Serena Freewomyn

New Study Reveals LGBTQ Spending Habits

Filed By Serena Freewomyn | June 01, 2008 11:00 AM | comments

Filed in: Politics
Tags: Apple, Bravo, capitalism, HBO, Showtime, Starbucks

A new report from Prime Access, Inc.,an advertising agency that targets African American, Hispanic, gay and urban youth consumers has a lot to say about how the LGBTQ community spends its money. According to the study, we have high brand loyalty for the companies we view as gay friendly. And we also tend to provide a lot of negative word of mouth if we have had a bad experience with a company. The Nation's Restaurant News reports that:

With buying power estimated to exceed $600 billion a year, the gay and lesbian community represents a potentially lucrative market for restaurateurs to tap. But some operators are doing a better job than others at attracting that audience as customers and employees . . .

I like that people are cutting straight to the point here about why the survey is important. The gays have money. Let's tap that.

So who's been tapping that ass? Starbucks, Target, Showtime, Bravo, HBO, Apple, and Subaru ranked highest on the list of companies the gays like to frequent.

"There's been a lot of research over the years that showed gays and lesbians are highly loyal to brands they buy," said Howard Buford, president of Prime Access, "and our statistics show that between 68 percent and 72 percent of gay and lesbian consumers are strongly motivated to purchase brands they consider gay-friendly."

First off, can I just say that I'm happy to have the scientific proof to back up my claims about the Subaru Outback being a total lezzy car? But is it really a shocker that the gays love Bravo and Showtime? Um, hello! Project Runway? The L Word? Queer As Folk? I don't think the gays needed proof that the networks love us. But apparently the straights did.

I think the most hilarious interpretation of this study is this:

One other thing is that the gay community tends to be a trendsetter. Most of them tend to be influencers of other people. As such, they are important consumers to have because they influence the purchasing behavior of others.

Hello, people! Are you paying attention? We have purchasing power! It's a good thing I love to shop! But am I the only one who thinks that we need to be utilizing this purchasing power to our advantage?

By the year 2010 gays and lesbians will spend approximately $835 billion annually. . .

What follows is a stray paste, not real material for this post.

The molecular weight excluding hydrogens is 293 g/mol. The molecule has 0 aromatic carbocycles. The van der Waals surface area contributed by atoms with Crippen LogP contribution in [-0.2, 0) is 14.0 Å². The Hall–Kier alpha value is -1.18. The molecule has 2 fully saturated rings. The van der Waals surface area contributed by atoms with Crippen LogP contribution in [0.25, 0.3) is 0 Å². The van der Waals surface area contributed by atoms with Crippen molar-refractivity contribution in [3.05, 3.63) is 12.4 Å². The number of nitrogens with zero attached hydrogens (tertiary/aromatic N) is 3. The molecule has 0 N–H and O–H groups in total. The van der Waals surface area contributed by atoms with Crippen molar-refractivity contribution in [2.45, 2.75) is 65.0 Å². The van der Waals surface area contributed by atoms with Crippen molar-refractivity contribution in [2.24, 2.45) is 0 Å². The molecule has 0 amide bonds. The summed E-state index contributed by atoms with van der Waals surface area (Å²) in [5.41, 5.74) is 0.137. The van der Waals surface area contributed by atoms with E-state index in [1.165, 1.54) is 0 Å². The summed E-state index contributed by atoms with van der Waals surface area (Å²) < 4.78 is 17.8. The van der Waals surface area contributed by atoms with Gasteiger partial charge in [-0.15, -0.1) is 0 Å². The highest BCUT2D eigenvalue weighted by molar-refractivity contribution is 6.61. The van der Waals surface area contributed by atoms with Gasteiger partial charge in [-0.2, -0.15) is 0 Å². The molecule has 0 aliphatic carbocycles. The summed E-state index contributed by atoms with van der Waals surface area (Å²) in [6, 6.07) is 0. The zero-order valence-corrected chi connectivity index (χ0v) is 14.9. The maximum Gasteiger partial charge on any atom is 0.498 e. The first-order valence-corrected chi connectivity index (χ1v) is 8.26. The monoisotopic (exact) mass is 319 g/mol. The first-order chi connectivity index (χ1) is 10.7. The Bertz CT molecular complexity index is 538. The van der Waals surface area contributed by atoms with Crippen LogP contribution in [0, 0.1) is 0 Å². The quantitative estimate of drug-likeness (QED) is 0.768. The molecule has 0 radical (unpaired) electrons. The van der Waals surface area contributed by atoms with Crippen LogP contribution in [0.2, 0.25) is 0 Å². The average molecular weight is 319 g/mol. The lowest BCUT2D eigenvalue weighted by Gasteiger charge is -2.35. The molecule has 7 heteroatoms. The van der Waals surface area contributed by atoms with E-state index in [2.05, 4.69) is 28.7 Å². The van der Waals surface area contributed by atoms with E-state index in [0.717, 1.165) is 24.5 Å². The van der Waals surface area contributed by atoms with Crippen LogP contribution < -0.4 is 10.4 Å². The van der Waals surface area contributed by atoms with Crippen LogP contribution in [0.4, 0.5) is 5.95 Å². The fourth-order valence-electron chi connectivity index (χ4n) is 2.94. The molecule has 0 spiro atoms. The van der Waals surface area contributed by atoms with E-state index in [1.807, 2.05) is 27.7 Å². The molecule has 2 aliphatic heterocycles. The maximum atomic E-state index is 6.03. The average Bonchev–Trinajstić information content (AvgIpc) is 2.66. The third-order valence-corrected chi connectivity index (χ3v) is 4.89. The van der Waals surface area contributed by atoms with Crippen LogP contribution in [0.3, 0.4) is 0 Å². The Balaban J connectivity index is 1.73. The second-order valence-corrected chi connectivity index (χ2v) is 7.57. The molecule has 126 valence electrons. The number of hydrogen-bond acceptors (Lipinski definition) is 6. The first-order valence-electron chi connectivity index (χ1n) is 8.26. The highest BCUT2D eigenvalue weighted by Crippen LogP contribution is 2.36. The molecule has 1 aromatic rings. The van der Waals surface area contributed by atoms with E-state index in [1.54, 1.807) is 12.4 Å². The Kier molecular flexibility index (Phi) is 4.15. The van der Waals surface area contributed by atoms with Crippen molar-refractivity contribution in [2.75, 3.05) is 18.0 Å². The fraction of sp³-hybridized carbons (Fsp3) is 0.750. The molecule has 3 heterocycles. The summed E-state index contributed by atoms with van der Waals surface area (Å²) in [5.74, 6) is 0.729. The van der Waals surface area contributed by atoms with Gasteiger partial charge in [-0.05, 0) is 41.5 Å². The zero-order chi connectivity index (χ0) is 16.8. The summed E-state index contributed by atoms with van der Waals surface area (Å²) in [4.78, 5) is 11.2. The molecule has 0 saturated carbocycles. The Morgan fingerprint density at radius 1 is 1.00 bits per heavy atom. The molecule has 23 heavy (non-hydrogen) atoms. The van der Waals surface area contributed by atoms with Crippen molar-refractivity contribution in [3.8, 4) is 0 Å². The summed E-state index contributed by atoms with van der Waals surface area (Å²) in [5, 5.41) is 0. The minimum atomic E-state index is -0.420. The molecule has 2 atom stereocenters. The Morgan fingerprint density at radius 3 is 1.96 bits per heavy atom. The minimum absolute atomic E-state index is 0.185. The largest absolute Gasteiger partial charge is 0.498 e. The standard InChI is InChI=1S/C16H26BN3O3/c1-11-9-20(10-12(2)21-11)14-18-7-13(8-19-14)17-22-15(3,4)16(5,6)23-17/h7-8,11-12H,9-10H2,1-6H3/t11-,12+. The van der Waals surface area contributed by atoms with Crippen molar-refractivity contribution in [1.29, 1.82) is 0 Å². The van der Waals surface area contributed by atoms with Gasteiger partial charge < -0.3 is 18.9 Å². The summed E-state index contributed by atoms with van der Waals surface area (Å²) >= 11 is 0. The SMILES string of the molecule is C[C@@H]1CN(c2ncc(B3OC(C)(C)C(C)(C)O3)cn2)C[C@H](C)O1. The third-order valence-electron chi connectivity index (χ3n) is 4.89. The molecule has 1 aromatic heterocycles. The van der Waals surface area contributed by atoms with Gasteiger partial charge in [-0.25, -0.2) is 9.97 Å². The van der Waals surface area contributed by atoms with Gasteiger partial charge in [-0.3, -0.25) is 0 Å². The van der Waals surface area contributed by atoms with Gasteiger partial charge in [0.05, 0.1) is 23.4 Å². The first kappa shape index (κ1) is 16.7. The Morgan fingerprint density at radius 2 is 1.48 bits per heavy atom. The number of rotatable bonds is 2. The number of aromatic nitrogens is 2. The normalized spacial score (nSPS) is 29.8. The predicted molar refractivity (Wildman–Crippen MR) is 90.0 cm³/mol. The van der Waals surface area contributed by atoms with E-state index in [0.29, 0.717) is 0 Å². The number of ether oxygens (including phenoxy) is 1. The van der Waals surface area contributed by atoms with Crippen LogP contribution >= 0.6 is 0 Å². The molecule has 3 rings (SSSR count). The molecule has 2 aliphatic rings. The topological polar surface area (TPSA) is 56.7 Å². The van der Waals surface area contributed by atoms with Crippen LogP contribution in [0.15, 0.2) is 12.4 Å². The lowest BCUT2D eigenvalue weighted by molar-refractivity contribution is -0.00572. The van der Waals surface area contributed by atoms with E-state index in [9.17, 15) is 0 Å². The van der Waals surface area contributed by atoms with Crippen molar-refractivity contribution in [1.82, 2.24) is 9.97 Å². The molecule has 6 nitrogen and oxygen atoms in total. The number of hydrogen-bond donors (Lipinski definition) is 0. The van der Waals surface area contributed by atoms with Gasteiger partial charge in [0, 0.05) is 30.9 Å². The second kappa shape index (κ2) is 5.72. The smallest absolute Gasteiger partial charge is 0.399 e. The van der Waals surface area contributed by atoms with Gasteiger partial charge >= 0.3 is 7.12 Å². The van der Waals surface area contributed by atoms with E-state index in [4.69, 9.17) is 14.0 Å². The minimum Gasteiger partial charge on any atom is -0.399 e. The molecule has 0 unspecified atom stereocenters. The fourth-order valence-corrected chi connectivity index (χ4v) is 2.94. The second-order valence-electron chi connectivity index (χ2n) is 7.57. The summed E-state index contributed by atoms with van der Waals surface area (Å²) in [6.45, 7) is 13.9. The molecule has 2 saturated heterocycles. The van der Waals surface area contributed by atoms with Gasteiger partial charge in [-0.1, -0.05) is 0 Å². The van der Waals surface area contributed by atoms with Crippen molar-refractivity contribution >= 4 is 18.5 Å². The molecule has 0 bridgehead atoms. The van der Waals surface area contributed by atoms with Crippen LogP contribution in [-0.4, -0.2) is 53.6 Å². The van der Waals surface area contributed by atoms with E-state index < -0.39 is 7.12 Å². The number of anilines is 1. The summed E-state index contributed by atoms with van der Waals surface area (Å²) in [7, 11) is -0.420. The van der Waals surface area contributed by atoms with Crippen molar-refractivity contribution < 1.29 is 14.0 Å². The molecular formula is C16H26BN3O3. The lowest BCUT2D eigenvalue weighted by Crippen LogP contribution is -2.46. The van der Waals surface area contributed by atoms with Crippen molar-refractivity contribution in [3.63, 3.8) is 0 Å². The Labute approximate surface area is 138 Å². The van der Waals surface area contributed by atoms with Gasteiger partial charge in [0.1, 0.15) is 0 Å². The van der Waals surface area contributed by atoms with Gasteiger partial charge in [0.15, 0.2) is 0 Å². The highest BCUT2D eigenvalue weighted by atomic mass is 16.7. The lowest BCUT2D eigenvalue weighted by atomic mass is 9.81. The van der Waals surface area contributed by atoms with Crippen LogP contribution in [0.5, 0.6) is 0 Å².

That's a lot of cheddar. I know that the HRC already provides a list of gay-friendly companies. But I think we should be evaluating that money in much larger terms than good, old-fashioned consumerism. I think that we need to re-prioritize how we're spending those dollars and ask if that money is really being put to the best use for our community.

But I guess what really cheeses me off about this report is that it perpetuates the stereotype that gays and lesbians are all upper-middle class and all we care about is frivolous things like lattes and hair product. (OK, I guess I have to be honest and admit that I do care about lattes and hair product. What lezzy doesn't?) This study completely overlooks the fact that many in our community are either homeless or on the brink of homelessness, and that many of us are unemployed or underemployed due to homophobia and transphobia. I find it kind of offensive that the study will be used to "target" our community without any corresponding social responsibility for said community.

A case in point: Bacardi is listed as highly gay friendly. I assume this is because they are a typical sponsor for various Pride events around the country. But when's the last time that you saw Bacardi sponsoring something like hospice care for AIDS patients or substance abuse prevention programs? It's pretty annoying, in my opinion, that one of the largest and most consistent corporate sponsors of Pride is an alcohol company, when so many in our community struggle with addiction.

I guess what I'm asking for here is a little social accountability. It's not enough for these companies to target ads towards our community. If they aren't invested in the community through corporate giving, I don't think we should be investing in them through our consumer spending habits.